Causes of Paranoid Personality Disorder

. Traumatic childhood: Childhood abuse and neglect is an important cause of paranoid personality disorder. It has been observed that children who go on to develop a paranoid personality have painful experiences of being subjugated, punished and humiliated by important people in their lives. As children, these people perceive their close ones to be very harsh, critical and even abusive at times.

. Projection: Paranoid people remain unaware of their negative feelings and unconsciously view the other people as having the same emotions towards them. For instance, 'I hate her and wish to harm her' quickly becomes 'she hates me and is conspiring against me' in the mind of a paranoid person. They have no awareness that it is actually their own denied emotion that gives the other person a devilish appearance. Paranoid individuals live in chronic fear that they will be denigrated by others and therefore denigrate others in an act of self-defence.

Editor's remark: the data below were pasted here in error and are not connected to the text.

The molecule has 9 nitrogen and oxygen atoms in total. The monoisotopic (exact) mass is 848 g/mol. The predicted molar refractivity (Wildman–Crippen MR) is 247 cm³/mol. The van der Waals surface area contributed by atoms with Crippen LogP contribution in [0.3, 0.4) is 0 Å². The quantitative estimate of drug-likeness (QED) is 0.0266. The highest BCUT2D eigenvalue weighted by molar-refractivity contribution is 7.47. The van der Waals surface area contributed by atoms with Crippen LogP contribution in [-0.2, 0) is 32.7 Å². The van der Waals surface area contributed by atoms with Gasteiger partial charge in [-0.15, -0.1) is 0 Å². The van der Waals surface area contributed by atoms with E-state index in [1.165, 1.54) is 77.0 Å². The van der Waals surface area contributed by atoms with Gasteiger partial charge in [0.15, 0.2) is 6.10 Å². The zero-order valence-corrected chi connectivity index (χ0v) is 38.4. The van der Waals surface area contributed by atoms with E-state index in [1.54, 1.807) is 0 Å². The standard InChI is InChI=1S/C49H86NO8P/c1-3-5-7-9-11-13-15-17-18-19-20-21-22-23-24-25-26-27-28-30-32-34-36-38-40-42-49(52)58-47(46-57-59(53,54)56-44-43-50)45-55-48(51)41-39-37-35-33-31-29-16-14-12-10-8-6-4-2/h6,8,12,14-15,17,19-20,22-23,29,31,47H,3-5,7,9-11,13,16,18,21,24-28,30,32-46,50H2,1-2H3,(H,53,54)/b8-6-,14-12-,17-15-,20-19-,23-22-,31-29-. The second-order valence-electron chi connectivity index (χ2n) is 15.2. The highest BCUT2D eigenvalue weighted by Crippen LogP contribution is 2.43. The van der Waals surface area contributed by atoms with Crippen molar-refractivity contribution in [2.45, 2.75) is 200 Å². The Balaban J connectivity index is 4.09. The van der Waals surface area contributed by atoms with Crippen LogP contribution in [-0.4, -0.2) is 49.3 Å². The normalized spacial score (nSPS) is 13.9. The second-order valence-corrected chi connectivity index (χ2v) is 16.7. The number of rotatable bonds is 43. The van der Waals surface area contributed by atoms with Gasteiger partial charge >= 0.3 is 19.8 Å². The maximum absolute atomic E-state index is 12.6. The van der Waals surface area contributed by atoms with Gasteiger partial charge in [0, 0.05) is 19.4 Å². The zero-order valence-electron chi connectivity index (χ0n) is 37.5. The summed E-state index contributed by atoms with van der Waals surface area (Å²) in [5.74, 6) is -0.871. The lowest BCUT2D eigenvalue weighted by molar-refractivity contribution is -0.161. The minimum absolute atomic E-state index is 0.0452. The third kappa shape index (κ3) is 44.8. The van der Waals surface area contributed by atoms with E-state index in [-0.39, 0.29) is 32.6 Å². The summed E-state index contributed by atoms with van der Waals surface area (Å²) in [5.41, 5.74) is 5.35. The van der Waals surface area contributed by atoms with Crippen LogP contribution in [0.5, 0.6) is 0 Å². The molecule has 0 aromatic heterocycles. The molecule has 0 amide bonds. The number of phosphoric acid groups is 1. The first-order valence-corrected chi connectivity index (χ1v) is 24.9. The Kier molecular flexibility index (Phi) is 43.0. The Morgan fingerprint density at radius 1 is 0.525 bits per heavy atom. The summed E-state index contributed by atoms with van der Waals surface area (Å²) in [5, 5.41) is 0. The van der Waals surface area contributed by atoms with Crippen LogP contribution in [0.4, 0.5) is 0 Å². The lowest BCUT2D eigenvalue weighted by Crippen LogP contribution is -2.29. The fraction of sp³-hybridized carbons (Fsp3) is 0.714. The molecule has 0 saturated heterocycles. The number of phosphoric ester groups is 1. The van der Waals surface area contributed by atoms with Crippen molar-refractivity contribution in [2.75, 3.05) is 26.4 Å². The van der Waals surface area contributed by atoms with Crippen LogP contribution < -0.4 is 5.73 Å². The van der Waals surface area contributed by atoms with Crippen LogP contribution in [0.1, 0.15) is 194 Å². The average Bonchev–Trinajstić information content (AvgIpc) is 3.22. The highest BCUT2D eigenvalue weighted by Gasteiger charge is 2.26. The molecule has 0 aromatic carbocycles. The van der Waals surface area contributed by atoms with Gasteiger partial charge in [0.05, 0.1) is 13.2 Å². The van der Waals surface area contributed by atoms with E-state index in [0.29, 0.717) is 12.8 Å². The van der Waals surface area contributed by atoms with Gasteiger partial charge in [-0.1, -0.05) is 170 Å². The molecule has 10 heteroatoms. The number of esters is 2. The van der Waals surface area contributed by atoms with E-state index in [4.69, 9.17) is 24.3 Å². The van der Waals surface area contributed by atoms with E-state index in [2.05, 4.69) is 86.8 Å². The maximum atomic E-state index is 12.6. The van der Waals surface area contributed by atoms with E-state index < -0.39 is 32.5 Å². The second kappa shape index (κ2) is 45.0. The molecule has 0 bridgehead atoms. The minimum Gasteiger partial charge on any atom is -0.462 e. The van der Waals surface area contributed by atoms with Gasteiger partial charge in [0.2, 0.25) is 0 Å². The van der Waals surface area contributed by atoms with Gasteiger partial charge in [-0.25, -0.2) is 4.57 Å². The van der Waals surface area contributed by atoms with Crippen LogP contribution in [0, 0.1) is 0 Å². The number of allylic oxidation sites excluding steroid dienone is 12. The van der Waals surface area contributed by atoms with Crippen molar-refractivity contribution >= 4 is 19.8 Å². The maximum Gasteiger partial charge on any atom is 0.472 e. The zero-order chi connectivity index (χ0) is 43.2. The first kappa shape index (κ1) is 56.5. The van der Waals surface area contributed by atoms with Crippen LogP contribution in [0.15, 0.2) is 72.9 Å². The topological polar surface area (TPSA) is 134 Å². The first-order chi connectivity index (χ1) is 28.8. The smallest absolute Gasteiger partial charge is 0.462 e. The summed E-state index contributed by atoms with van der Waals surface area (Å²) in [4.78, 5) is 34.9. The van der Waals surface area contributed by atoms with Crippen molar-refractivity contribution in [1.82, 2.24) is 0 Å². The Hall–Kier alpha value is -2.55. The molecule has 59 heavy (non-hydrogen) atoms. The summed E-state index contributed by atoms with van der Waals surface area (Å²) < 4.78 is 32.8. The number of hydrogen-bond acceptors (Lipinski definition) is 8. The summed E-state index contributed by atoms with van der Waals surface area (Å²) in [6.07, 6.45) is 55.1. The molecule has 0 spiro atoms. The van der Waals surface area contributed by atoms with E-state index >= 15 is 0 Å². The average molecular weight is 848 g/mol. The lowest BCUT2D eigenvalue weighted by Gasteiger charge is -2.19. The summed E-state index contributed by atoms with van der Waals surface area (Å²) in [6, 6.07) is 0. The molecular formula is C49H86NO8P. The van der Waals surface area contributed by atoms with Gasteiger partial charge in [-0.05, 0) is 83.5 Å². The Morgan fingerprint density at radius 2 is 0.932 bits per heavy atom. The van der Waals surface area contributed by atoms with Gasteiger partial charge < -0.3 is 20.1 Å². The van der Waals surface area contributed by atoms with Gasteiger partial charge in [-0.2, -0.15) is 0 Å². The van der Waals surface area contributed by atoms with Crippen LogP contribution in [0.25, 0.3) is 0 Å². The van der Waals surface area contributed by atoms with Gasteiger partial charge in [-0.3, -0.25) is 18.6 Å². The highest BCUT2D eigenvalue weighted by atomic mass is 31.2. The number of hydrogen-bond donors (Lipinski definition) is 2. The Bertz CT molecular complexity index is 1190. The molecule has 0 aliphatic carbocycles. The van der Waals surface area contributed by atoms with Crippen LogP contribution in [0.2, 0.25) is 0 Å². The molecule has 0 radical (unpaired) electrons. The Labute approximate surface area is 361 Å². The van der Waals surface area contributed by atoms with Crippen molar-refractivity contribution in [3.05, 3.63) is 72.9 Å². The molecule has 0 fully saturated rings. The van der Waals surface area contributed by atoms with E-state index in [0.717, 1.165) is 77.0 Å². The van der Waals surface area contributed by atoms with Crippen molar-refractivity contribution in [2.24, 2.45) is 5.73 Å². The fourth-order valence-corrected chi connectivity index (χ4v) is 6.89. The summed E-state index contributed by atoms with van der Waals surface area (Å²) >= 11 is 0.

. Splitting: Another cause of paranoid personality disorder is a tendency to see oneself as all good and others as all bad. A paranoid individual holds two extreme views of their self and this contradiction cannot be reconciled by them. On one hand they feel fragile, humiliated and derided while on the other extreme which is an attempt to deny the pain that emanates from this they start viewing themselves as extremely powerful, exulted and justified.

Treatment of Paranoid Personality Disorder

Treatment of paranoid personality disorder is extremely difficult. People with paranoid personality disorder may benefit from a long-term psychotherapy and medication if a strong treatment alliance can be established. However, considerable skill and painstaking effort is required on the part of the psychotherapist to treat a person suffering from paranoid personality disorder. This is because a paranoid person relates to the therapist in more or less the same manner as they relate with other people.

Without any evidence they may experience the therapist as critical, humiliating and malicious and this becomes a major impediment to the progress and even the continuation of treatment. In fact it can be said that in a way the treatment of paranoid personality disorder nears conclusion when a paranoid person is able to trust the therapist as someone who is helpful and compassionate.

Pulkit Sharma is Clinical Psychologist & Spiritual Therapist in private practice at Pondicherry (Puducherry), near Auroville. Email:- info@thepsychologistindia.com